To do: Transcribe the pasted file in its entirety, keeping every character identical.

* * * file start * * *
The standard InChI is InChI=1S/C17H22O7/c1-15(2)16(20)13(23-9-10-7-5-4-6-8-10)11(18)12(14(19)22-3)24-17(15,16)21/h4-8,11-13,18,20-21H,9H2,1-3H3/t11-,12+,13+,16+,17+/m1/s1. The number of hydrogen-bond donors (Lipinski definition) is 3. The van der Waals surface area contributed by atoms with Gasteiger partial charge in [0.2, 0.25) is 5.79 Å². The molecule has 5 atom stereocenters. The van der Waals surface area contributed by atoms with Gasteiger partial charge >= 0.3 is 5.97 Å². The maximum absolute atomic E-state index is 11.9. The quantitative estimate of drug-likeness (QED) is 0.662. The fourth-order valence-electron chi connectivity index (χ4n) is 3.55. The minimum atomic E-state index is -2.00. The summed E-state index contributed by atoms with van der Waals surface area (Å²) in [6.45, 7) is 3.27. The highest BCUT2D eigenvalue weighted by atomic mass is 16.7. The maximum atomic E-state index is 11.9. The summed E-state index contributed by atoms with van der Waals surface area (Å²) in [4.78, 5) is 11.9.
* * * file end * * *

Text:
The standard InChI is InChI=1S/C17H22O7/c1-15(2)16(20)13(23-9-10-7-5-4-6-8-10)11(18)12(14(19)22-3)24-17(15,16)21/h4-8,11-13,18,20-21H,9H2,1-3H3/t11-,12+,13+,16+,17+/m1/s1. The number of hydrogen-bond donors (Lipinski definition) is 3. The van der Waals surface area contributed by atoms with Gasteiger partial charge in [0.2, 0.25) is 5.79 Å². The molecule has 5 atom stereocenters. The van der Waals surface area contributed by atoms with Gasteiger partial charge >= 0.3 is 5.97 Å². The maximum absolute atomic E-state index is 11.9. The quantitative estimate of drug-likeness (QED) is 0.662. The fourth-order valence-electron chi connectivity index (χ4n) is 3.55. The minimum atomic E-state index is -2.00. The summed E-state index contributed by atoms with van der Waals surface area (Å²) in [6.45, 7) is 3.27. The highest BCUT2D eigenvalue weighted by atomic mass is 16.7. The maximum atomic E-state index is 11.9. The summed E-state index contributed by atoms with van der Waals surface area (Å²) in [4.78, 5) is 11.9.